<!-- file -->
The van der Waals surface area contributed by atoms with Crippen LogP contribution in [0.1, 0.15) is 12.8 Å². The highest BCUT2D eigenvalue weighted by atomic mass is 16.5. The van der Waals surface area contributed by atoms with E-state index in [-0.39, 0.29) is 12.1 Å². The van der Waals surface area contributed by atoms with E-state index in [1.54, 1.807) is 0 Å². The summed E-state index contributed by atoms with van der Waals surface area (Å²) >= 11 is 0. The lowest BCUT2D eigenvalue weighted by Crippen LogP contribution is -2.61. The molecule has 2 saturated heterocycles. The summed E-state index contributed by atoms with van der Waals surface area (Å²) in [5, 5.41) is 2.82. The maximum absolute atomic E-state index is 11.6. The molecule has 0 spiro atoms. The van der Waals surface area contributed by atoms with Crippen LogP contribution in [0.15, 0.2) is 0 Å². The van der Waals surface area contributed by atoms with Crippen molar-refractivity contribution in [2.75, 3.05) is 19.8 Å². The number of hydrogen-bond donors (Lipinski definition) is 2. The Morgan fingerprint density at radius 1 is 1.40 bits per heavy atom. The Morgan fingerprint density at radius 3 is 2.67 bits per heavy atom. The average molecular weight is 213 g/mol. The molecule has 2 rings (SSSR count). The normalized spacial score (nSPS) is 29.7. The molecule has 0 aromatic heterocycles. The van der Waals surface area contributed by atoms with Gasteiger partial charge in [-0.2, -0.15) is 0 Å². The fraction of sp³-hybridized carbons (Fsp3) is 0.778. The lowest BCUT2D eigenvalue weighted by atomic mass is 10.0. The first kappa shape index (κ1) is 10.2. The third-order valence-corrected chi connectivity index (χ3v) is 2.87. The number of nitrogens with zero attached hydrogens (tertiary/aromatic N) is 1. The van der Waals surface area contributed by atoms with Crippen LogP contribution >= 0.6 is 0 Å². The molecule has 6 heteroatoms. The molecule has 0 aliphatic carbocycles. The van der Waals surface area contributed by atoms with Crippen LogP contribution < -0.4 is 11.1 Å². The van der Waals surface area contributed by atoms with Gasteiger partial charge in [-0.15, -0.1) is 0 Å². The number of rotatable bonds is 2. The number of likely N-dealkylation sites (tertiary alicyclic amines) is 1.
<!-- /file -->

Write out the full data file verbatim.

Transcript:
The van der Waals surface area contributed by atoms with Crippen LogP contribution in [0.1, 0.15) is 12.8 Å². The highest BCUT2D eigenvalue weighted by atomic mass is 16.5. The van der Waals surface area contributed by atoms with E-state index in [-0.39, 0.29) is 12.1 Å². The van der Waals surface area contributed by atoms with E-state index in [1.54, 1.807) is 0 Å². The summed E-state index contributed by atoms with van der Waals surface area (Å²) >= 11 is 0. The lowest BCUT2D eigenvalue weighted by Crippen LogP contribution is -2.61. The molecule has 2 saturated heterocycles. The summed E-state index contributed by atoms with van der Waals surface area (Å²) in [5, 5.41) is 2.82. The maximum absolute atomic E-state index is 11.6. The molecule has 0 spiro atoms. The van der Waals surface area contributed by atoms with Crippen LogP contribution in [0.15, 0.2) is 0 Å². The van der Waals surface area contributed by atoms with Crippen molar-refractivity contribution in [2.75, 3.05) is 19.8 Å². The number of hydrogen-bond donors (Lipinski definition) is 2. The Morgan fingerprint density at radius 1 is 1.40 bits per heavy atom. The Morgan fingerprint density at radius 3 is 2.67 bits per heavy atom. The average molecular weight is 213 g/mol. The molecule has 2 rings (SSSR count). The normalized spacial score (nSPS) is 29.7. The molecule has 0 aromatic heterocycles. The van der Waals surface area contributed by atoms with Gasteiger partial charge in [-0.2, -0.15) is 0 Å². The fraction of sp³-hybridized carbons (Fsp3) is 0.778. The lowest BCUT2D eigenvalue weighted by atomic mass is 10.0. The first kappa shape index (κ1) is 10.2. The third-order valence-corrected chi connectivity index (χ3v) is 2.87. The number of nitrogens with zero attached hydrogens (tertiary/aromatic N) is 1. The van der Waals surface area contributed by atoms with Crippen LogP contribution >= 0.6 is 0 Å². The molecule has 6 heteroatoms. The molecule has 0 aliphatic carbocycles. The van der Waals surface area contributed by atoms with Crippen LogP contribution < -0.4 is 11.1 Å². The van der Waals surface area contributed by atoms with Gasteiger partial charge in [-0.15, -0.1) is 0 Å². The number of rotatable bonds is 2. The number of likely N-dealkylation sites (tertiary alicyclic amines) is 1.